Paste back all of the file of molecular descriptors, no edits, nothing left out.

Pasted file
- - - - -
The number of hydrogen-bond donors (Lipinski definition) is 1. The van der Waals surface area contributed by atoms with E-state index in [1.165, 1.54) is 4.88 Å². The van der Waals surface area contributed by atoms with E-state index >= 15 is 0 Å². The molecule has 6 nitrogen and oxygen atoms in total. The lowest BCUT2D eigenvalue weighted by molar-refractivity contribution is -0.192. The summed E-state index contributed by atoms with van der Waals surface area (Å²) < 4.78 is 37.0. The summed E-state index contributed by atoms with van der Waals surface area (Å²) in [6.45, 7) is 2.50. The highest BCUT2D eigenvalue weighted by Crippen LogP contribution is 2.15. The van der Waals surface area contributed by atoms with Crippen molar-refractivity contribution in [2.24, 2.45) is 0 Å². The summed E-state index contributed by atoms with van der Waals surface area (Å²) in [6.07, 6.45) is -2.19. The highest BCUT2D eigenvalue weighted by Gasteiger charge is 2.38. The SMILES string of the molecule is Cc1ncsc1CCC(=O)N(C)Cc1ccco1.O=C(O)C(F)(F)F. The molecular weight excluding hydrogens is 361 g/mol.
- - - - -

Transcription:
The number of hydrogen-bond donors (Lipinski definition) is 1. The van der Waals surface area contributed by atoms with E-state index in [1.165, 1.54) is 4.88 Å². The van der Waals surface area contributed by atoms with E-state index >= 15 is 0 Å². The molecule has 6 nitrogen and oxygen atoms in total. The lowest BCUT2D eigenvalue weighted by molar-refractivity contribution is -0.192. The summed E-state index contributed by atoms with van der Waals surface area (Å²) < 4.78 is 37.0. The summed E-state index contributed by atoms with van der Waals surface area (Å²) in [6.45, 7) is 2.50. The highest BCUT2D eigenvalue weighted by Crippen LogP contribution is 2.15. The van der Waals surface area contributed by atoms with Crippen molar-refractivity contribution in [2.24, 2.45) is 0 Å². The summed E-state index contributed by atoms with van der Waals surface area (Å²) in [6.07, 6.45) is -2.19. The highest BCUT2D eigenvalue weighted by Gasteiger charge is 2.38. The SMILES string of the molecule is Cc1ncsc1CCC(=O)N(C)Cc1ccco1.O=C(O)C(F)(F)F. The molecular weight excluding hydrogens is 361 g/mol.